Field of Dreams: Susan Polgar National Open Again Draws Top-Ranked Competitors
By Eric Lai
The Susan Polgar Foundation National Open held on May 5-6 again attracted a large, strong field from the Bay Area and the West Coast, including several dozen players ranked in the top 100 in the country in their age categories.
They included the number one 10-year-old boy and girl in the U.S., CM (USCF Candidate Master) Eric Yuhan Li and Rui Yang Yan; the 8th-ranked 11-year-old, CM Vyom Vidyarthi; the 20th-ranked 17-year-old, FM (FIDE Master) Ezra Paul Chambers; the 13th-ranked 11-year-old girl, Yesun Lee; the 21st-ranked 15-year-old girl, Andrea Botez; the 12th-ranked 9-year-old, Shawnak Shivakumar; the 4th-ranked 8-year-old girl, Omya Vidyarthi; the 5th-ranked 9-year-old girl, Anika Rajaram; the 9th-ranked 7-year-old, Rohan Rajaram; and many others.
All told, 348 players competed in the tournament, which was in its third straight year in Northern California, and its second straight year at the Robert Livermore Community Center in Livermore. There were 10 age-based championship sections, along with two one-day sections for the K-8 Under 800 and K-4 Under 500 rated players.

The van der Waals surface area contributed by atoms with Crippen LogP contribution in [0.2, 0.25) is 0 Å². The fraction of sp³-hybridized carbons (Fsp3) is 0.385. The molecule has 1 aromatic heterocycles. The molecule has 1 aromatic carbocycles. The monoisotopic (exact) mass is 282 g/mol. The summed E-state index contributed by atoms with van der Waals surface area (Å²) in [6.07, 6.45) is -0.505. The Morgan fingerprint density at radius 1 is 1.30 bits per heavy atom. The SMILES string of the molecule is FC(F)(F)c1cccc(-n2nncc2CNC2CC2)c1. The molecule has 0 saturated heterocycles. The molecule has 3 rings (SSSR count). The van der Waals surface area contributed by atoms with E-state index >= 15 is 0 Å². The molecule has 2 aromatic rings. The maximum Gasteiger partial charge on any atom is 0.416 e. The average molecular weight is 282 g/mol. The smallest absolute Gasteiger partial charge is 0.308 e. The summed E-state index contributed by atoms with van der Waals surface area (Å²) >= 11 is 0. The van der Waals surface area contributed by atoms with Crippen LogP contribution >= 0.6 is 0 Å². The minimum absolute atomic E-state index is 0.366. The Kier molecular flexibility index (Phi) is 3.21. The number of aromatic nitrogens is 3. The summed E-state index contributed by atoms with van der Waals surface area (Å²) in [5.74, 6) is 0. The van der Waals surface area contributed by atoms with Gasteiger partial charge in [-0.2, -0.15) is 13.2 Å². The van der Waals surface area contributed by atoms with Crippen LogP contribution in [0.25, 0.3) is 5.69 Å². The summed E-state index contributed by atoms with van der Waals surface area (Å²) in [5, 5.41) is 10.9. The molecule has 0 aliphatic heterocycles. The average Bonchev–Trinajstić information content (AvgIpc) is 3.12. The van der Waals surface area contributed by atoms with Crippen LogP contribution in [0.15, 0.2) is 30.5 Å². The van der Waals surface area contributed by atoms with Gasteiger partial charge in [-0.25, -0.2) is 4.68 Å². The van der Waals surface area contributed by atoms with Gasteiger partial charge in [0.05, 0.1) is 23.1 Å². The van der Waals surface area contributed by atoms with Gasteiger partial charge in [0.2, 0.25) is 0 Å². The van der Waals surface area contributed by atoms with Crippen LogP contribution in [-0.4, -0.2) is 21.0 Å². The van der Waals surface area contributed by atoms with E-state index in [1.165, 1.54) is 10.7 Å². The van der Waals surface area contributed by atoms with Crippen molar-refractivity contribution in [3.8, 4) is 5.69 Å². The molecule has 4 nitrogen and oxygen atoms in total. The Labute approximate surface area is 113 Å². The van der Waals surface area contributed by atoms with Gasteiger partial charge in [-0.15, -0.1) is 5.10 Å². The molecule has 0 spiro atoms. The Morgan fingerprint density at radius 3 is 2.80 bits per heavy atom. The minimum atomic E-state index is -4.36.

Top prizes were $48,000 scholarships for the winners of the Under 16-18 Boys and Girls sections worth to attend Webster University in St. Louis, the university with the strongest chess team in the country and coached by the tournament’s namesake, GM Susan Polgar. The first place winners in each of the girls’ sections also qualified to play in the Susan Polgar Foundation Girls’ Invitational Tournament.
“This continues to be a great collaboration between our organizations,” said Polgar (above), the former women’s world champion. “The kids were very inspired, and they played really well.”
Living up to his top seeding in the Boys Under 16-18 section, FM Ezra Chambers (below) cruised to a comfortable 5-1 record, losing only his last round to Eric Yuhan Li and still topping the rest of the field by a full point. A recent transplant to the Bay Area from the African country of Burundi, Chambers - who won the Silver Medal at last summer’s Maccabiah Games and tied for second at BAC’s GM Mamedyarov Championship last month - modestly said he “played pretty well in a couple of games.”
He cited his first-round victory over second-place finisher Arun Dixit as the highlight. The 11th-grader said he is “very seriously thinking” about attending Webster, whose Polgar-coached chess team includes 8 GMs, 2 IMs, and numerous other strong players.
Similarly, favorite Rui Yang Yan (above, right) won the Under 16/18 Girls section with an unblemished 6-0 record, beating 2nd-place finisher Andrea Botez twice. Since Yan is not yet in high school, the tournament sponsors decided to offer the scholarship to Webster to both Rui Yan and to the top high-school finisher, Botez (above, left). Altogether, Webster awarded a total of $150,000 in scholarships to Botez, Chambers and Yan.